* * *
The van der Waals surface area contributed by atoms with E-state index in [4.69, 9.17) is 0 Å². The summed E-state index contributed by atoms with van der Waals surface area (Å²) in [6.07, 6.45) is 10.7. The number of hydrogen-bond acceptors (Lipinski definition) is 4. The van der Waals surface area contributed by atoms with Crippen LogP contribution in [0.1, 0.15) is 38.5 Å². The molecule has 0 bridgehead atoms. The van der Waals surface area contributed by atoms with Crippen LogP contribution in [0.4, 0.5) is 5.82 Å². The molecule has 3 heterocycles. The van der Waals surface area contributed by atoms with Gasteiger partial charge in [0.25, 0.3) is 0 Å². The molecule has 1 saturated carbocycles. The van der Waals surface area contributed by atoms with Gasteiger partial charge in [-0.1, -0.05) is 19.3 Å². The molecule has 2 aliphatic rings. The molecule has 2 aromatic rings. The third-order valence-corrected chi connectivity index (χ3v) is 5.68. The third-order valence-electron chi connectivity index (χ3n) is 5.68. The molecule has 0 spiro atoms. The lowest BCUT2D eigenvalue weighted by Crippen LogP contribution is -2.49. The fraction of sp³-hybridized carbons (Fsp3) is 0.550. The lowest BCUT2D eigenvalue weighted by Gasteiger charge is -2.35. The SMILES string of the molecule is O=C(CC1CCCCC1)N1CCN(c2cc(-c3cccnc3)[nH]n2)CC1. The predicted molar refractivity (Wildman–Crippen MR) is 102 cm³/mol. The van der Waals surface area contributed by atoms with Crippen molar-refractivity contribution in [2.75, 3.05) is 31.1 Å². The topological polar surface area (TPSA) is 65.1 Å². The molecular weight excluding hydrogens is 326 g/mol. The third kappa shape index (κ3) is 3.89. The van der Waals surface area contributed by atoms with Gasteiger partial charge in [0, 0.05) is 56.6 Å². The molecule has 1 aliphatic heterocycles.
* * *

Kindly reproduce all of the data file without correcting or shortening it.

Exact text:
The van der Waals surface area contributed by atoms with E-state index in [4.69, 9.17) is 0 Å². The summed E-state index contributed by atoms with van der Waals surface area (Å²) in [6.07, 6.45) is 10.7. The number of hydrogen-bond acceptors (Lipinski definition) is 4. The van der Waals surface area contributed by atoms with Crippen LogP contribution in [0.1, 0.15) is 38.5 Å². The molecule has 0 bridgehead atoms. The van der Waals surface area contributed by atoms with Crippen LogP contribution in [0.4, 0.5) is 5.82 Å². The molecule has 3 heterocycles. The van der Waals surface area contributed by atoms with Gasteiger partial charge in [0.25, 0.3) is 0 Å². The molecule has 1 saturated carbocycles. The van der Waals surface area contributed by atoms with Gasteiger partial charge in [-0.1, -0.05) is 19.3 Å². The molecule has 2 aliphatic rings. The molecule has 2 aromatic rings. The third-order valence-corrected chi connectivity index (χ3v) is 5.68. The third-order valence-electron chi connectivity index (χ3n) is 5.68. The molecule has 0 spiro atoms. The lowest BCUT2D eigenvalue weighted by Crippen LogP contribution is -2.49. The fraction of sp³-hybridized carbons (Fsp3) is 0.550. The lowest BCUT2D eigenvalue weighted by Gasteiger charge is -2.35. The SMILES string of the molecule is O=C(CC1CCCCC1)N1CCN(c2cc(-c3cccnc3)[nH]n2)CC1. The predicted molar refractivity (Wildman–Crippen MR) is 102 cm³/mol. The van der Waals surface area contributed by atoms with Crippen molar-refractivity contribution in [2.75, 3.05) is 31.1 Å². The topological polar surface area (TPSA) is 65.1 Å². The molecular weight excluding hydrogens is 326 g/mol. The third kappa shape index (κ3) is 3.89. The van der Waals surface area contributed by atoms with Gasteiger partial charge in [0, 0.05) is 56.6 Å². The molecule has 1 aliphatic heterocycles.